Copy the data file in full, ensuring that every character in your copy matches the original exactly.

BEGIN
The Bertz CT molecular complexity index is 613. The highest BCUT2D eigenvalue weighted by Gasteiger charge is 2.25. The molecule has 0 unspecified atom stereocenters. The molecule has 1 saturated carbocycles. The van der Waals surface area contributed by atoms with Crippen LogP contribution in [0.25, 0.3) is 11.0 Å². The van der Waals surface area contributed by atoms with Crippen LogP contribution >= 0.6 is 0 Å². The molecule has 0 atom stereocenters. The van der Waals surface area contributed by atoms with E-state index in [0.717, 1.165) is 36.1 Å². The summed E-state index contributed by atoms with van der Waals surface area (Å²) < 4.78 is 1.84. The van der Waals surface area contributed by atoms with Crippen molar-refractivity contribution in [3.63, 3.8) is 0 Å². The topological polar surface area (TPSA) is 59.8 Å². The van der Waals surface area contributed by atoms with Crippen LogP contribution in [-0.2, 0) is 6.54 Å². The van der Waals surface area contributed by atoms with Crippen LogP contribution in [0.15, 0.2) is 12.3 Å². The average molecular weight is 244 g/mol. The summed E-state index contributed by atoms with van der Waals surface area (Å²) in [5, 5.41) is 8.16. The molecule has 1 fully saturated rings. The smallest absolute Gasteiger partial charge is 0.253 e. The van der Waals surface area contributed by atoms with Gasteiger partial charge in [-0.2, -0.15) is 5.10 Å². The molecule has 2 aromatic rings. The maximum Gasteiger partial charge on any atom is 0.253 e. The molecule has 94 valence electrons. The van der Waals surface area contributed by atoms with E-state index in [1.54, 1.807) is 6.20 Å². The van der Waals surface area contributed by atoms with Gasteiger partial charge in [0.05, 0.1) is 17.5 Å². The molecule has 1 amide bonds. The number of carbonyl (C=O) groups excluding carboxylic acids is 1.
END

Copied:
The Bertz CT molecular complexity index is 613. The highest BCUT2D eigenvalue weighted by Gasteiger charge is 2.25. The molecule has 0 unspecified atom stereocenters. The molecule has 1 saturated carbocycles. The van der Waals surface area contributed by atoms with Crippen LogP contribution in [0.25, 0.3) is 11.0 Å². The van der Waals surface area contributed by atoms with Crippen LogP contribution >= 0.6 is 0 Å². The molecule has 0 atom stereocenters. The van der Waals surface area contributed by atoms with E-state index in [0.717, 1.165) is 36.1 Å². The summed E-state index contributed by atoms with van der Waals surface area (Å²) < 4.78 is 1.84. The van der Waals surface area contributed by atoms with Crippen molar-refractivity contribution in [3.63, 3.8) is 0 Å². The topological polar surface area (TPSA) is 59.8 Å². The van der Waals surface area contributed by atoms with Crippen LogP contribution in [-0.2, 0) is 6.54 Å². The van der Waals surface area contributed by atoms with Crippen LogP contribution in [0.15, 0.2) is 12.3 Å². The average molecular weight is 244 g/mol. The summed E-state index contributed by atoms with van der Waals surface area (Å²) in [5, 5.41) is 8.16. The molecule has 1 fully saturated rings. The smallest absolute Gasteiger partial charge is 0.253 e. The van der Waals surface area contributed by atoms with Gasteiger partial charge in [-0.2, -0.15) is 5.10 Å². The molecule has 2 aromatic rings. The maximum Gasteiger partial charge on any atom is 0.253 e. The molecule has 94 valence electrons. The van der Waals surface area contributed by atoms with E-state index in [1.54, 1.807) is 6.20 Å². The van der Waals surface area contributed by atoms with Gasteiger partial charge in [0.05, 0.1) is 17.5 Å². The molecule has 1 amide bonds. The number of carbonyl (C=O) groups excluding carboxylic acids is 1.